“All I know is that when I pray, coincidences happen; and when I don’t pray, they don’t happen.”

– Dan Hayes

This week – still on our Praycation – Mike and I have been waking up in the home of favorite friends. There is a long, long line of individuals inspired by this couple who have devoted their lives to praying for and serving others.

I take note especially of this couple’s tenacious prayers for their children; as much in the adult years as through the ups and downs of adolescence. Watching the results, this couple has taught me a very important thing:  Pray for your children.  Always.

Last night, Mike and I visited with my Aunt Martha and her family. The first believer in my dad’s family, I know she withstood misunderstanding and hardship as she sought after Christ.

My Aunt Martha, Susie (dog), and my cousins Jean & Sandy.
My Aunt Martha, Susie (dog), and my cousins Jean & Sandy.

Her life is simple and quiet.  Daily, she sits in her chair, her bible open, praying for her children, for our nation, for countless people, and for extended family like me.

As a child, I spent a lot of time in Aunt Martha’s home.  Last night, I reminisced with my cousins over the memories shared in that house.  Humorously, we were interrupted by an apple-munching intruder. As we stepped outside to watch him, memories flooded of sitting on that same summer lawn decades ago, watching planes come and go from Spokane International and of sneaking to the freeway overpass to count cars as they swooshed underneath on I-90.

Poor guy. He wandered into my aunt’s yard to eat apples and ended up becoming the subject of a photo shoot. Photo credit: Mike Ausmus

Returning to the house, Jean caught me off guard by handing me a whole new set of memories … the memories of our ancestors.

Ten years ago, I had discovered four decades worth of journals penned by my dad, as well as some family letters.  We all gathered at that time to share in the find and to pepper Aunt Martha with questions.  In the years following, Jean and Sandy tracked down one of our cousins through Dad and Martha’s sister Ruth.  From him, they unearthed more letters and pictures. These turned into a photo album, of which Jean was now giving me a copy.

Mike, Me, Aunt Martha, Kyle (Jean's son) and Jean
Mike, Me, Aunt Martha, Kyle (Jean’s son) and Jean. Apparently, Jean and I missed the memo about pouty looks.

Along with the album, she recreated the family “Greenbook”, a documentation of our family’s history through our Grandfather Brown’s side … he had done much of the writing.

Besides discovering that our ancestors had a propensity for naming their sons  James,  Elisha, Emerson,  or some combination thereof, and therefore confusing those of us looking at pictures simply labelled “Jim” or “Emerson”, I discovered deep roots of faith.  Our grandfather (James Elisha Brown), whom Dad had said wasn’t a church goer or one who vocalized faith, was however, verbose in writing admirably about the faith of his grandparents.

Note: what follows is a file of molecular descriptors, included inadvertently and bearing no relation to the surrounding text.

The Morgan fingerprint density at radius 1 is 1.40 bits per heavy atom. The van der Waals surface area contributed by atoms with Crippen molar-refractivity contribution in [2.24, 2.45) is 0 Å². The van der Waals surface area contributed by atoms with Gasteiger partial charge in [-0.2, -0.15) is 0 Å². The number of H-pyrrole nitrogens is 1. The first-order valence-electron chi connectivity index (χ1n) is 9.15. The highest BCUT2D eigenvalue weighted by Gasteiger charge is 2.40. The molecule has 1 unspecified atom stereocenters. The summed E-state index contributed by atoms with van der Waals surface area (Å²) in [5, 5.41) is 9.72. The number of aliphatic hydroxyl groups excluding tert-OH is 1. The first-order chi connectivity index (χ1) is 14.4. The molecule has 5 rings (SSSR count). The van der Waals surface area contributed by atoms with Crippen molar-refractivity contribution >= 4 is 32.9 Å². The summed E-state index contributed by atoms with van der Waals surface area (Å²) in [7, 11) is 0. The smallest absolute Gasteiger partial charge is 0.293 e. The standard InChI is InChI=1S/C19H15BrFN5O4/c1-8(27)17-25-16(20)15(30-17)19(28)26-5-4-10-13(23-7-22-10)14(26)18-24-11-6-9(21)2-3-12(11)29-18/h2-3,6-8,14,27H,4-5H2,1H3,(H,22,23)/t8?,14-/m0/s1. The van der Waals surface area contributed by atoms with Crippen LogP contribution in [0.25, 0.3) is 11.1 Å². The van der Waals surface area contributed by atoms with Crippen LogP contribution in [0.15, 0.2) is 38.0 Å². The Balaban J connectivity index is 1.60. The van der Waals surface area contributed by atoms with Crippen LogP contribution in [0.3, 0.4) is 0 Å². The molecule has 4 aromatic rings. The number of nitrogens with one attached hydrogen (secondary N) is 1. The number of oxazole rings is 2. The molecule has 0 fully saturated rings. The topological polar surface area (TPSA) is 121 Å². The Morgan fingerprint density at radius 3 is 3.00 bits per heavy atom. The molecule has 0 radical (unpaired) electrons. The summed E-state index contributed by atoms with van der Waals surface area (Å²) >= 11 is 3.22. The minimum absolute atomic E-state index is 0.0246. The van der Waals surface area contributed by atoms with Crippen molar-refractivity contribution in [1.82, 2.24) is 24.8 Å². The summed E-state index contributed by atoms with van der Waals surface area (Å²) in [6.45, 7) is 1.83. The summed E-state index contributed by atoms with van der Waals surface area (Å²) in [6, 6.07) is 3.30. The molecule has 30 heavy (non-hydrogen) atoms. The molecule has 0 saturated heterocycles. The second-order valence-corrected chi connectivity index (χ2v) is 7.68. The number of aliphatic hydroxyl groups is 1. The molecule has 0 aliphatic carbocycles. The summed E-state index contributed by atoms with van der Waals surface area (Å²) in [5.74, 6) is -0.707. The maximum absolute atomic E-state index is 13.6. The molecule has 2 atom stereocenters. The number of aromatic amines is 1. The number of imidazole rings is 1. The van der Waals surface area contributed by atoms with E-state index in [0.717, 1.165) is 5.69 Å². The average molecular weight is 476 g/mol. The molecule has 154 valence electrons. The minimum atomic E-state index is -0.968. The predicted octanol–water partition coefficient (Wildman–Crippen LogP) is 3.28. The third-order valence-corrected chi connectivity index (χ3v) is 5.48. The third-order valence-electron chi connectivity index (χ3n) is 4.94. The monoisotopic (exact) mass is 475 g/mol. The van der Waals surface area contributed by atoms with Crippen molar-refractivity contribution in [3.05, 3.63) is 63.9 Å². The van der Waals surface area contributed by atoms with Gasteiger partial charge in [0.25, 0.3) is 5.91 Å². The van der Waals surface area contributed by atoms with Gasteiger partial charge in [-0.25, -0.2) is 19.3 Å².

Grandpa Brown’s closing words in the “Green Book”, say this about my great-great grandparents: “It is doubtful that ever a day passed that they were not in communication with God, silently giving their thanks and asking for guidance to see the right, and the strength to do the right.  They believed in life after death. We cannot see beyond the veil, but we can rest with full assurance that their reward was great.” These words followed stories of their faith in action, as well as commentary on their prayer life.

Interestingly, my grandfather ended up spending much of his latter years in church every Sunday, albeit for a somewhat unusual reason.  Always inventing and reinventing, he was hired by churches to “electrify” their organs and would thus attend services to listen to his handiwork.  At the end of his life, he prayed with my aunt to receive Christ’s gift of forgiveness and salvation … I think the result of his grandparent’s faith doesn’t need elaboration.

Pray for your children.  Always.

Back to Aunt Martha. In the midst of Mike’s crisis, my heart leapt at the reminder that she was praying.  I wouldn’t know it until I was in my 20’s, but Aunt Martha’s prayers have paved every season of my entire life … there aren’t the right words to describe how moving that revaluation is.

Hugging a true warrior.  So grateful for my Aunt Martha.
Hugging a true warrior. So grateful for my Aunt Martha.

I think of the beautiful people we’ve spent time with this week and wonder at how God chooses to work not through titles and might, but through heart cries in quiet corners.  Is this the hope  … that a generation would drop to its knees again and again and again … and pray?

“God shapes the world by prayer. The more praying there is in the world the better the world will be, the mightier the forces against evil.”.   – E. M. Bounds

“To get nations back on their feet, we must first get down on our knees.”  – Billy Graham

PS  Another Praycation Encounter that we can share: At dinner the other night, we met a young man who touched our hearts.  He openly shared his choice to walk away from addiction for the sake of his young family.  Raised in a church, he mentioned a man who had been a mentor, but with whom he lost contact. J. hasn’t pursued Christ or a church community for some time. Will you join us in prayer for those like J., who are looking for something that makes sense in their lives beyond the noise of culture? Those who are open to God, but have had no one to lead them?